I had an unofficial goal this year of riding my bike 1,610 km / 1,000 miles, tracked via the endomondo app. 51 days ago I was barely over the 600 kilometer mark. That meant I had almost 1,000 kilometers to go to with the cold season already beginning here in Poland. There was no way I would reach that goal without a good challenge.
So it was. 50 days of cycling. If I averaged 20km/day I’d reach my goal. I set my daily goal at 10km though (psychology!). I actually hit the 1,610 km mark for the year on Day 48. After that my last goals were to ride 1,000km in 50 days and actually complete the 50 days.
I’m happy to say I reached all these goals. (The most interesting stat is I spent 2.55 days on a bike during this challenge. Wow!)
It wasn’t always fun or easy, but I’m glad I did it. To some of you professional cyclists out there 1,006.19km in 50 days is nothing. (My friend Darren probably does 1,000km in his sleep.) But that’s OK. Challenges are not about comparing yourself to others, but about comparing yourself to yourself.
1) Bad weather can be tamed mentally.
OK, rain and cold is annoying. But the worst part of riding in the rain is initially getting wet. After that I felt like I was 10 years old again. I had at least 5 rain days, including Days 49 and 50. For most of the 50 days the weather was about 13C / 55F, not particularly pleasant. (I usually wore shorts because I didn’t want to ruin my one pair of jeans.)
A note on feeling 10 years old: This is generally why I enjoy riding my bike over most other physical activities. Nothing else makes me feel like a child, no cares in the world.
2) Travel is no excuse to not get shit done.
I spent 2 days of the 50 in Prague for MicroConf. I didn’t have a bike at my disposal so I woke up early every day and was at the gym when it opened at 8am. 10km on the stationary bike isn’t quite as good as 10km on a real bike, but sometimes you have to make do with what you have. Which brings me to …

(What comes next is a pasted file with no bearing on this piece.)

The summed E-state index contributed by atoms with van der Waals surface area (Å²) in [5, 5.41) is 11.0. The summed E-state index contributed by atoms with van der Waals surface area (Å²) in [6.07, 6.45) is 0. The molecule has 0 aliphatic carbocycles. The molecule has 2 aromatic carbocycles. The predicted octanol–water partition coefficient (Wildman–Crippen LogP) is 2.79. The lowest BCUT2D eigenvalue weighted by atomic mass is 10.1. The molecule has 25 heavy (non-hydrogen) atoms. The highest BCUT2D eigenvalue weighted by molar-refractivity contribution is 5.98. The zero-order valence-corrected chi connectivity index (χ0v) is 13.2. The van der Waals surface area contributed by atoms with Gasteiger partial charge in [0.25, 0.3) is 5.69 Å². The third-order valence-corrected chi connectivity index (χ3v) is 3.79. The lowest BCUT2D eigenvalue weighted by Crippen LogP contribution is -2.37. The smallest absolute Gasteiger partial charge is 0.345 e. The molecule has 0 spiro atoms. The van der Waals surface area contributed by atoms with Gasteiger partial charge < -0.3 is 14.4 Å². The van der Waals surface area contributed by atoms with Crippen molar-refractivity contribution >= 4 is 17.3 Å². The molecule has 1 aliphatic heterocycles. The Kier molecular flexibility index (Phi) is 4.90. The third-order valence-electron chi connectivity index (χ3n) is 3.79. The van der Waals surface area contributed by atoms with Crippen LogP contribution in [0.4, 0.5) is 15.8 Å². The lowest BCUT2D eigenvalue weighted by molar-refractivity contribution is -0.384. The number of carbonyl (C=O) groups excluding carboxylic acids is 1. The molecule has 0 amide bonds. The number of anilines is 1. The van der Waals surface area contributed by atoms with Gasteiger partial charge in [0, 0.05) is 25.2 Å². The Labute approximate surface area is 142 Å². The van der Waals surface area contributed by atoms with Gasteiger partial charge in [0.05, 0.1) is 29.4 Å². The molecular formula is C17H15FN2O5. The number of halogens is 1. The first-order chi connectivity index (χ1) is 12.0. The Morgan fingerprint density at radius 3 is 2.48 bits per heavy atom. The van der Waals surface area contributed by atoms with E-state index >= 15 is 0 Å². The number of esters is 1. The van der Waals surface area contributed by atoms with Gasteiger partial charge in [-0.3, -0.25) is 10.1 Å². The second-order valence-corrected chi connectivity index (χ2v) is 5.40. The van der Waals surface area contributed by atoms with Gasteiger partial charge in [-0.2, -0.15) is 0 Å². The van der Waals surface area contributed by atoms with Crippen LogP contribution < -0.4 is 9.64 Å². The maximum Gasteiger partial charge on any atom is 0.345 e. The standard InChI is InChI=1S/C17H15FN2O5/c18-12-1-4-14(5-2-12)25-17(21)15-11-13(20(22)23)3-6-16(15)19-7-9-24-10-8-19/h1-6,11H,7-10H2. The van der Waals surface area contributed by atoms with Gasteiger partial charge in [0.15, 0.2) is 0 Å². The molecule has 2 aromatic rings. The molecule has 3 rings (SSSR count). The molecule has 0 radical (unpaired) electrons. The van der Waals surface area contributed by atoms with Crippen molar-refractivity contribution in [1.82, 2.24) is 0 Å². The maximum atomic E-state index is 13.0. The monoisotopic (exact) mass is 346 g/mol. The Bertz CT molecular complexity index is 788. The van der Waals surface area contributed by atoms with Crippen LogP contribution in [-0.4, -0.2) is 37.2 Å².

3) Make do with what you have.
I don’t have a “sport” bike. I bought my bike used at an open air market. It’s a kind of hybrid, not a road bike nor a mountain bike. I also don’t have biking gear, or any real sports gear in general. I wore the same shorts every day and I wore my only pair of jeans for 3 of the 50 days when it was just too cold. I also wore my No Meat Athlete shirt until it was as nasty as it could be. Instead of biking gloves, I wore my one pair of winter gloves.
Whatever. Not having the perfect gear to accomplish what you want to accomplish is no excuse.
4) Having a cold is not a good excuse for doing nothing.
In the past if I was ill I used to lay around all day doing absolutely nothing. I caught a bad cold while in Prague and I had a sinus/chest infection for about a week afterwards. I didn’t want to ride, but I did anyway. I went easy – usually sticking to 10km per ride – and it felt good.
The cold went away – as they are want to do – and I got more done than I’d usually get done while sick.
5) It doesn’t matter how fast you get there as long as you arrive.
Some days I was tired and it felt like my legs were dipped in lead. So I went slower than normal. And I got there.
6) It’s OK to trick yourself or play mental games.
If I absolutely didn’t want to ride I’d tell myself, “Fine, just go down the street and come back.” I’d always end up riding for over an hour. One day I delayed this until about 10:00pm (“Go! It’s now or never.”), but otherwise I stuck to a morning schedule.
7) Pain is a personal experience.
We all have different thresholds for pain, but I think we’re also too easy on ourselves.
A few weeks into the daily rides my left knee started to hurt. I thought, “Oh great, the streak is over.” But it wasn’t like I couldn’t move my knee. Sure it might have been a little overused, but is that really something to worry about? I decided that if the pain increased or didn’t go away during the day I’d stop the streak. But it usually only hurt while riding, so I chalked it up to, “my bike’s too small.” (Which it definitely is. I’m 6’5″ so most bikes are too small.)
Also, butt pains are inevitable. I have no tips on how to make your butt feel better if you’re going to sit on a bicycle seat for 61 hours 12 minutes. Just grin and bear it! (There’s a joke in there somewhere. Have at it.)
Truth is, there are more lessons than just these, but I these were most useful to me.
I Hate Running, Let’s Run!
My next challenge will be to do some run training, going from 0k to 5k, starting next Monday (Nov 11). I really don’t enjoy running. And Winter is fast approaching. I don’t have running shoes or Winter running gear. Whatever. If you want to join me, here’s the Facebook group.